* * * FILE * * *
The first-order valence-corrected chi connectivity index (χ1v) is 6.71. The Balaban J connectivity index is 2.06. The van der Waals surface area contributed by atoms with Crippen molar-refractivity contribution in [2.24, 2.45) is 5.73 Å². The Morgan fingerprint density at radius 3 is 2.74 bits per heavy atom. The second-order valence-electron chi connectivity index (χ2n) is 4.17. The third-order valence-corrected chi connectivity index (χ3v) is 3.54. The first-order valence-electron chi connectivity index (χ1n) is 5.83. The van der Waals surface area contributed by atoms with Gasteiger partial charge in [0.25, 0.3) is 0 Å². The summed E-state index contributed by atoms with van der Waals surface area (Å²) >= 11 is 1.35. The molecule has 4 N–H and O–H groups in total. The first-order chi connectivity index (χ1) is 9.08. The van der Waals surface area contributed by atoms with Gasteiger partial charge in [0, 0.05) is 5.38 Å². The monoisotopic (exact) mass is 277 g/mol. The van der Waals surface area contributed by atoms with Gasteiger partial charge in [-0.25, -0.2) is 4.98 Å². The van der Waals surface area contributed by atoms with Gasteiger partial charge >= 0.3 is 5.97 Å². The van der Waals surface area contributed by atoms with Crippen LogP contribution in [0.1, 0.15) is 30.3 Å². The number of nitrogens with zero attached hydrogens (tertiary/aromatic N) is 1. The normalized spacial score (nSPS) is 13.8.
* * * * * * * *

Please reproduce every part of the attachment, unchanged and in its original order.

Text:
The first-order valence-corrected chi connectivity index (χ1v) is 6.71. The Balaban J connectivity index is 2.06. The van der Waals surface area contributed by atoms with Crippen molar-refractivity contribution in [2.24, 2.45) is 5.73 Å². The Morgan fingerprint density at radius 3 is 2.74 bits per heavy atom. The second-order valence-electron chi connectivity index (χ2n) is 4.17. The third-order valence-corrected chi connectivity index (χ3v) is 3.54. The first-order valence-electron chi connectivity index (χ1n) is 5.83. The van der Waals surface area contributed by atoms with Gasteiger partial charge in [0.25, 0.3) is 0 Å². The summed E-state index contributed by atoms with van der Waals surface area (Å²) >= 11 is 1.35. The molecule has 4 N–H and O–H groups in total. The first-order chi connectivity index (χ1) is 9.08. The van der Waals surface area contributed by atoms with Gasteiger partial charge in [0, 0.05) is 5.38 Å². The monoisotopic (exact) mass is 277 g/mol. The van der Waals surface area contributed by atoms with Gasteiger partial charge in [-0.25, -0.2) is 4.98 Å². The van der Waals surface area contributed by atoms with Gasteiger partial charge >= 0.3 is 5.97 Å². The van der Waals surface area contributed by atoms with Crippen LogP contribution in [0.1, 0.15) is 30.3 Å². The number of nitrogens with zero attached hydrogens (tertiary/aromatic N) is 1. The normalized spacial score (nSPS) is 13.8.